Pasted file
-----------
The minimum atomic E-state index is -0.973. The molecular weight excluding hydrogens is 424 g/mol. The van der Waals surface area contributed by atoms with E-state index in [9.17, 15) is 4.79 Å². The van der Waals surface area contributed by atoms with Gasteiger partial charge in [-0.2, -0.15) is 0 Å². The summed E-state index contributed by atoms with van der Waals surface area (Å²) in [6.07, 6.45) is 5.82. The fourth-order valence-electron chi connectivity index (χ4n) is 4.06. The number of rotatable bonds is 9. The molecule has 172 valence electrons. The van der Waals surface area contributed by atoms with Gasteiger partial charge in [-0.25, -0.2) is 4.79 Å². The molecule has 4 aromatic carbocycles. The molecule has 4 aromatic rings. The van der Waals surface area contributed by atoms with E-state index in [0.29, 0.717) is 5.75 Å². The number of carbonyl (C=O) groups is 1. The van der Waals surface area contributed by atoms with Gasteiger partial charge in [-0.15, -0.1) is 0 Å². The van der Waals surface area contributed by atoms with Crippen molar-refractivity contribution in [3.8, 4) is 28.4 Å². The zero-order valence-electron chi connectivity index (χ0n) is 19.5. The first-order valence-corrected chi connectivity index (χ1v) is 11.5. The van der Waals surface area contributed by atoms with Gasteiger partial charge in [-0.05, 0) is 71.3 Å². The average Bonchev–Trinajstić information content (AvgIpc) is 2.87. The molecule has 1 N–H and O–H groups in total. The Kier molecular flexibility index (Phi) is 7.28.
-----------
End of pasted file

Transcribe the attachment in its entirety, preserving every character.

The minimum atomic E-state index is -0.973. The molecular weight excluding hydrogens is 424 g/mol. The van der Waals surface area contributed by atoms with E-state index in [9.17, 15) is 4.79 Å². The van der Waals surface area contributed by atoms with Gasteiger partial charge in [-0.2, -0.15) is 0 Å². The summed E-state index contributed by atoms with van der Waals surface area (Å²) in [6.07, 6.45) is 5.82. The fourth-order valence-electron chi connectivity index (χ4n) is 4.06. The number of rotatable bonds is 9. The molecule has 172 valence electrons. The van der Waals surface area contributed by atoms with Gasteiger partial charge in [-0.25, -0.2) is 4.79 Å². The molecule has 4 aromatic carbocycles. The molecule has 4 aromatic rings. The van der Waals surface area contributed by atoms with E-state index in [0.29, 0.717) is 5.75 Å². The number of carbonyl (C=O) groups is 1. The van der Waals surface area contributed by atoms with Gasteiger partial charge in [-0.15, -0.1) is 0 Å². The van der Waals surface area contributed by atoms with Crippen molar-refractivity contribution in [3.8, 4) is 28.4 Å². The zero-order valence-electron chi connectivity index (χ0n) is 19.5. The first-order valence-corrected chi connectivity index (χ1v) is 11.5. The van der Waals surface area contributed by atoms with Gasteiger partial charge in [-0.05, 0) is 71.3 Å². The average Bonchev–Trinajstić information content (AvgIpc) is 2.87. The molecule has 1 N–H and O–H groups in total. The Kier molecular flexibility index (Phi) is 7.28.